The county Small Craft Harbor Commission has unanimously recommended allowing the conversion of 600 apartments at the Marina City Club from short-term rentals to long-term, prepaid leases--in effect, condominiums.
The Board of Supervisors is expected to consider the proposal in October, said Eric Bourdon, assistant director of the county's Department of Beaches and Harbors. It would be the first long-term lease arrangement for individuals at Marina del Rey.
The cost of the 81-year leases would range from $200,000 to nearly $500,000, said Allan Kotin, a real estate consultant for the county. Individuals would be able to resell their leases.
No units can be sold outright as condominiums because the county owns the marina's 804 acres. The county leases the land to private businesses that build and sublease apartments, hotels, stores, offices, restaurants and boat slips.
The "condominium" conversion is expected to generate $250 million in additional revenue for the county over the next 42 years--above the $190 million the county could expect to take in with no change in its contract with Marina del Rey Properties Ltd., Kotin said. Over 81 years, the county would receive $1.3 billion more than under the current agreement, Kotin said.
The Marina City Club is the larger of two complexes at Marina del Rey that would be allowed to convert under a county policy adopted two years ago. The other is the 230-unit Kingswood Village, which has not sought conversion approval. The two developments are the only high-rise apartments at the marina; they represent about 14% of the 6,000 apartments there.
Initially, the county considered permitting 40% of the marina's apartments to be converted, but that plan was scaled back.
The Marina City Club lease on 37 acres expires in 2028. The proposal approved by the harbor commission week before last would extend that contract until 2067.
The Marina Tenants Assn. has fought the conversions, saying that many renters would not be able to pay the high prices for their units. A 1981 county grand jury report said conversions would make the marina "a playground for the very rich."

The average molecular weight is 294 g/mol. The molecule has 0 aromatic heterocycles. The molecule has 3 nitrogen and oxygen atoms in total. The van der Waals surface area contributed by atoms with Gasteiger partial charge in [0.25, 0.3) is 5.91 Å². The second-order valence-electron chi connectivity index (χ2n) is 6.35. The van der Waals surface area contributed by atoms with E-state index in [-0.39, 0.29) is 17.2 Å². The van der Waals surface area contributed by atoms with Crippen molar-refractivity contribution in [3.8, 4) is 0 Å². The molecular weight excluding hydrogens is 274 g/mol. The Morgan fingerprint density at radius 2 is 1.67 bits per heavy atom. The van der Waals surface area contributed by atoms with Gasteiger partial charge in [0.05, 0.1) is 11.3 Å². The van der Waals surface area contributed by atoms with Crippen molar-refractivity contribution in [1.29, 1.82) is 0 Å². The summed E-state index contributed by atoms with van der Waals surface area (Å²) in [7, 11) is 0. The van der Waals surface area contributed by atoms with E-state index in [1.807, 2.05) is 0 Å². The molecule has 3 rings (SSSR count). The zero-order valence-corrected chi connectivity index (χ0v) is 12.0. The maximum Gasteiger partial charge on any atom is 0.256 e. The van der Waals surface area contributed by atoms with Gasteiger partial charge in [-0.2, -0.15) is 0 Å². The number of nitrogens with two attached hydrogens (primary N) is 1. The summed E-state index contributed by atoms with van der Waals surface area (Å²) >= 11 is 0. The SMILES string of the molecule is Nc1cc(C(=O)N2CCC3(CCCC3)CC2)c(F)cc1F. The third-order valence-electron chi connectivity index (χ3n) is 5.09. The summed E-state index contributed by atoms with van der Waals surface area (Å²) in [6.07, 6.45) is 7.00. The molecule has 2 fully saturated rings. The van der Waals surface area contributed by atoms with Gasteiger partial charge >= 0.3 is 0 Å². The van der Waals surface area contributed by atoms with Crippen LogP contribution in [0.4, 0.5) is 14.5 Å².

"We're always concerned," Bourdon said, "I just don't think there are too many poor tenants in the Marina City Club now."
Rents there range from $1,500 to $2,000 a month, Kotin said.
A 1985 grand jury report recommended that tenants be allowed to decide by majority vote whether to convert to the long-term leases. "We think it should be democratically handled so that (tenants) don't get thrown out of there," grand juror Robert Beckerman said when the report was approved.
Marina City Club tenant Norm Zadeh said he would have concerns about the plan whether he decides to buy his apartment or not.
"I get a very unpleasant feeling," said Zadeh, who has lived at the club for about six years. "I really like it here. I'm willing to buy, but I want to be protected."
Zadeh said he wonders whether interest payments on money borrowed for long-term subleases would be tax deductible, as mortgage interest payments are. If he decides against buying a unit, he added, he worries that condominium conversion ordinances that require relocation payments and assistance will not apply to long-term lease conversions. "We feel that we are at the mercy of larger powers," he said.
Bourdon said he believes that banks will finance the long-term lease arrangements but "I'm not an expert" on whether interest payments would be tax deductible. "The laws are changing every day," he said.
The county would require "a strong disclosure statement," Bourdon said.
As for relocating tenants, Bourdon said, "the commission got the commitment that the appropriate version of the county condominium law would be extended to the tenants." He said the developer also plans to offer discounts to tenants who buy their units.
Under the conversion plan sent to the Board of Supervisors, the county would immediately receive $2.5 million simply for agreeing to the changes. The county's share of rents for all Marina City Club apartments--including 100 low-rise units that will not convert--would increase from 7.5% to 10.5% within a year.
When each long-term lease escrow closes, the county would get 7.5% of the sales price. The $2.5-million payment would be an advance on those fees.
Expecting $10.4 Million
If all 600 units sell, the county expects about $10.4 million as its share, Bourdon said.
The county also would receive 20% of the developer's profits. The county's share is projected to be about $1.8 million, Bourdon said.
And the county would get 1% of the resale price each time an individual sells his lease. The county expects to get $300,000 a year from resales after the 10th year of condo operations.
The developer would make a $20-million profit from sales of the units, Kotin said.
Operating the other businesses on the site also would be tremendously lucrative, he added. Besides the low-rise apartments, Marina del Rey Properties also leases two restaurants and 340 boat slips.
The county collects 3% of the restaurants' gross income and 20% of the lease income from the boat slips--figures that will be renegotiated in 1992.
The extended lease also includes the requirement that the developer build a 308-room, $50-million luxury hotel within five years or return the hotel site to the county, Bourdon said.
Marina del Rey Properties, which is controlled up of Hughes Aircraft executives, has agreed to sell its lease with the county to J. H. Snyder Co. for an undisclosed sum.
The sale is contingent upon approval of the right to convert.
The county also must approve the sale of the lease interest.